What We Say Matters

There is no doubt that what we say is a reflection of how we think. In fact, what we think becomes our belief system, that becomes our philosophy, and shifts the culture we live in every day. That is one way our thoughts become reality.

Most every adult in the U.S. remembers when the term politically correct turned into the verb being PC. We began to wholeheartedly embrace the fact that being mindful of our language changes attitudes.

While most of that thought reformation has been targeted toward social justice in recent decades, it’s worthwhile to note the changes it has brought to our rational understanding of reality as well.

It took many years for folks to come to terms with the principles set forth in Newton’s Mathematical Principles of Natural Philosophy and his work Opticks, which is about the nature of light. After that, scientists were ready to close up shop, stating that everything that needed to be known in physics had been revealed.

Thankfully, human curiosity cannot be so easily satiated. About 100 years later, Einstein showed that Newton’s laws were merely a subset of a larger truth. Einstein’s bold statements began the quantum revolution that ensured we would never stop investigating because the new theories clearly demonstrated the profoundness of our ignorance.

Most of us weren’t alive in 1905 when Einstein released his first papers that changed everything. We have no way to remember what it was like to live through an intellectual revolution of Copernican magnitude. Most believe that E=mc2 was as popular then as it is now. Unfortunately, Einstein suffered the same shunning and disbelief as Newton until others could check the math and see the truth for themselves.

We are sentimental creatures who are hard-pressed to relinquish what brings us pleasure or security in our world. For instance, even though we know full well that we live in a solar-centric system, we are still enamored with the words sunset and sunrise. When folks in the U.S. and in Australia both point up, they are actually pointing in different directions out. And, think about our casual use of the word universal when, thanks to Einstein and every astrophysicist since, we clearly have evidence to show that what we experience on this planet is anything but universal.

Language is a living thing. Currently, there are two key words in cultural flux that are shifting us into another revolution. They are heart and brain. Material realists would have us believe that without a brain, or another physical processing center, there would be no thought. The other philosophy vying for dominance right now is that consciousness is the basis of everything and both matter and energy are an epiphenomenon of it.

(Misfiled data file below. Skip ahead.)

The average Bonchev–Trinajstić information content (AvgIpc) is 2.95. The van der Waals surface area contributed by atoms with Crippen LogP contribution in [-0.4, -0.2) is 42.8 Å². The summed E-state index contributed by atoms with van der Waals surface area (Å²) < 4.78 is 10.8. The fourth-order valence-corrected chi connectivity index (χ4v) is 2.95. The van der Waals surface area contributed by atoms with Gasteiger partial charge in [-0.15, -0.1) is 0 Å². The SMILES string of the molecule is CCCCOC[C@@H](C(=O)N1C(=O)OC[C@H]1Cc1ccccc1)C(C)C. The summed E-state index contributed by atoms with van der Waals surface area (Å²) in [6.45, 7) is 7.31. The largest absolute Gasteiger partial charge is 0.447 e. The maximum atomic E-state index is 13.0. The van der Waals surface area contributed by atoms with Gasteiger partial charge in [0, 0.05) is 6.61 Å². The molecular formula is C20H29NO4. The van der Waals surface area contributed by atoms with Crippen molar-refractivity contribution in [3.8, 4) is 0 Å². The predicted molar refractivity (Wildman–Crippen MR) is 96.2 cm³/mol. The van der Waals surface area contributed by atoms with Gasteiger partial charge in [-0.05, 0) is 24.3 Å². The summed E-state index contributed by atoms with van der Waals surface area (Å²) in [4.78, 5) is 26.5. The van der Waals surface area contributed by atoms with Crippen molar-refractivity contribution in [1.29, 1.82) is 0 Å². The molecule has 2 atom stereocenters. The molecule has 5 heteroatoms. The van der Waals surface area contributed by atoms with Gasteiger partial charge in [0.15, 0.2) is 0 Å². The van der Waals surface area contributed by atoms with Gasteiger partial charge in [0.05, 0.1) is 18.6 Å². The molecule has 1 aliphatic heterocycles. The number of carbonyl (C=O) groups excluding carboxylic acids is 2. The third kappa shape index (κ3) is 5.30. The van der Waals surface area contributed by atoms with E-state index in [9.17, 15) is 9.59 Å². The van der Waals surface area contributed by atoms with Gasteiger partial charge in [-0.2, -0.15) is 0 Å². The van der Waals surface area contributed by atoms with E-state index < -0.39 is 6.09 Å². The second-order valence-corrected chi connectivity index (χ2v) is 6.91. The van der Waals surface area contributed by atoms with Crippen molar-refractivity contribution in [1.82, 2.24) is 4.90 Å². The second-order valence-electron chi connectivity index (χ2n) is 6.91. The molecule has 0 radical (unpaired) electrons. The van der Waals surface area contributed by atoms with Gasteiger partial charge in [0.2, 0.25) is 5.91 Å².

The tenuous compromise being struck is that perhaps the organ in the head is not the only intelligence processing center. The term emotional I.Q. came into vogue a few decades ago and now the term heart intelligence is gaining in popularity.

With recent advancements in technology, science has been able to start measuring the subtle energy fields emanating from the hands of healers and Qigong masters. Even molecular biologists are jumping on the bandwagon by showing how our thoughts affect us at the cellular level.

The fact is, the physical body is a sophisticated, multi-faceted antenna system that transmits and receives all manner of informed energies. That’s what the first four chapters of The Sage Age are all about.

We may very well be adopting the language that will lead into another Copernican-level revolution. And our great, great grandchildren will think that all these theories and ideas must have been as popular with us as it is to them. And, they will be able to clearly see that what their great, great grandparents knew was merely a subset of a larger truth.

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